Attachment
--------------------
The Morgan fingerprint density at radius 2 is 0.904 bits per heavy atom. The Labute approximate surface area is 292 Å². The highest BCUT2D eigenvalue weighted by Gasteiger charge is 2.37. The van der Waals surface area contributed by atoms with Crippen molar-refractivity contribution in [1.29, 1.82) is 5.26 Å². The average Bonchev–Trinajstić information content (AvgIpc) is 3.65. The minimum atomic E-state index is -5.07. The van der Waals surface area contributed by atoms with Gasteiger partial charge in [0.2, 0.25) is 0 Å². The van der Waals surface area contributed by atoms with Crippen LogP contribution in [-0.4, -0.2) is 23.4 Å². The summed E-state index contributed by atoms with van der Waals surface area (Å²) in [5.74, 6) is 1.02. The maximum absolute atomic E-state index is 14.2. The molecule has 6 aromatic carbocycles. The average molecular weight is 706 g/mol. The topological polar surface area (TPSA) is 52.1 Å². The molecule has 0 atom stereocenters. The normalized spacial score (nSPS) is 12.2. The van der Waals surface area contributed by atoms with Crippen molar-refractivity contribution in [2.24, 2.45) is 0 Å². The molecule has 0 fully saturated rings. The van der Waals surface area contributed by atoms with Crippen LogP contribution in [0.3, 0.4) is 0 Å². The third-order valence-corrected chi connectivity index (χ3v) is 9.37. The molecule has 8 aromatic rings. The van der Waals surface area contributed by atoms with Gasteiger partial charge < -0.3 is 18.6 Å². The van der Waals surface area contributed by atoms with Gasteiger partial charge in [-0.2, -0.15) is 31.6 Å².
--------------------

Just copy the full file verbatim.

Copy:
The Morgan fingerprint density at radius 2 is 0.904 bits per heavy atom. The Labute approximate surface area is 292 Å². The highest BCUT2D eigenvalue weighted by Gasteiger charge is 2.37. The van der Waals surface area contributed by atoms with Crippen molar-refractivity contribution in [1.29, 1.82) is 5.26 Å². The average Bonchev–Trinajstić information content (AvgIpc) is 3.65. The minimum atomic E-state index is -5.07. The van der Waals surface area contributed by atoms with Gasteiger partial charge in [0.2, 0.25) is 0 Å². The van der Waals surface area contributed by atoms with Crippen LogP contribution in [-0.4, -0.2) is 23.4 Å². The summed E-state index contributed by atoms with van der Waals surface area (Å²) in [5.74, 6) is 1.02. The maximum absolute atomic E-state index is 14.2. The molecule has 6 aromatic carbocycles. The average molecular weight is 706 g/mol. The topological polar surface area (TPSA) is 52.1 Å². The molecule has 0 atom stereocenters. The normalized spacial score (nSPS) is 12.2. The van der Waals surface area contributed by atoms with Crippen molar-refractivity contribution in [2.24, 2.45) is 0 Å². The molecule has 0 fully saturated rings. The van der Waals surface area contributed by atoms with Crippen LogP contribution in [0.3, 0.4) is 0 Å². The third-order valence-corrected chi connectivity index (χ3v) is 9.37. The molecule has 8 aromatic rings. The van der Waals surface area contributed by atoms with Gasteiger partial charge < -0.3 is 18.6 Å². The van der Waals surface area contributed by atoms with Gasteiger partial charge in [-0.2, -0.15) is 31.6 Å².